Made from the distilled sap of agave, a cactus the Aztecs held sacred, tequila gained popularity north of the border in a series of waves, starting with the Mexican movie boom of the forties and the postwar cocktail craze of the fifties. It is perhaps best loved as the driving ingredient in the margarita. In ’42, according to legend, a bartender named Pancho Morales got a drink order he didn’t recognized and made up something, a tasty concoction involving tequila, ice, fruit juice and Cointreau. His bluff went over better than he expected. Pancho had accidentally engineered one of the great summer cocktails.
Yes, it’s a hit with aging sorority girls at Bon Jovi karaoke night who want to get housed but also want smoothies. But some saucehounds mock the margarita without ever having enjoyed a real one. If your tequila isn’t 100-percent real agave (as many lower-shelf bottles are not), it’s rum. If it’s not from the Mexican state of Jalisco, it’s technically mezcal, not tequila. If it ain’t real scorpion honey in your glass, you’re not getting that extra kick that kept the Aztecs and Spaniards at each other’s throats for so many years. And let’s not mention those blasphemous “blended” slushy deals. Rocks and salt, period.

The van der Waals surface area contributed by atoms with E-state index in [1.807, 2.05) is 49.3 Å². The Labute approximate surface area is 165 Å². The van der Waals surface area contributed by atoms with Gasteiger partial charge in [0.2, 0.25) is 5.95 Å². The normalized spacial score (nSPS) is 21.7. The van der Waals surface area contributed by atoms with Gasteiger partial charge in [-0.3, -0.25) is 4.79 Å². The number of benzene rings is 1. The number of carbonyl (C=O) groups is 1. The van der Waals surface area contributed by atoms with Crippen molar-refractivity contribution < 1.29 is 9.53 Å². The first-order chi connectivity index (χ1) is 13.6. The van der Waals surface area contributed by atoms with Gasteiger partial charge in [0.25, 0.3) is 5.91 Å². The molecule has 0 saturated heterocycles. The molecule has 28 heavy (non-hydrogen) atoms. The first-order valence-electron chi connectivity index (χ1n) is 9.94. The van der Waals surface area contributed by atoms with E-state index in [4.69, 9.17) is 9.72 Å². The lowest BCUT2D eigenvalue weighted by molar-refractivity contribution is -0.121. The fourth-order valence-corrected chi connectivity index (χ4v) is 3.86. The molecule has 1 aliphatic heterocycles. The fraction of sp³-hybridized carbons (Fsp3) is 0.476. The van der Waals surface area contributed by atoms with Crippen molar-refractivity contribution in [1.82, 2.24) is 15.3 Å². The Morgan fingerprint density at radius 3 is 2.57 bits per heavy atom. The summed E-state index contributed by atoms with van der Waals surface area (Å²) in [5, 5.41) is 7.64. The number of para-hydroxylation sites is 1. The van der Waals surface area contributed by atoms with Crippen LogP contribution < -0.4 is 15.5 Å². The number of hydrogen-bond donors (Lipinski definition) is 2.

Chicago isn’t a margarita-intensive berg. But it’s gotten a tad easier to enjoy crème de cacti here, now that the reigning scenester-approved brunch joint Big Star (1531 North Damen—word to Chris Bell) serves both “classic” and trademark house margaritas, the latter made with unaged white tequila and San Luis Mezcal. Salud (1471 West Milwaukee) is still the neighborhood leader and regional agave-snob HQ—it sponsors tastings and will gladly spoil you for all sports-bar swill. Over in the Gold Coast, Blue Agave (1 West Maple) sells straight-up margaritas and fanciful variations such as the “tequila martini,” featuring jalapeño-stuffed olives—after all, the best tequila is useless without a sense of humor. Many area Mexican restaurants can mix a decent marg, too, so let the hunt, and the long patio rap sessions, commence. For a few fleeting moments in summer, we’re all Californians. (Emerson Dameron)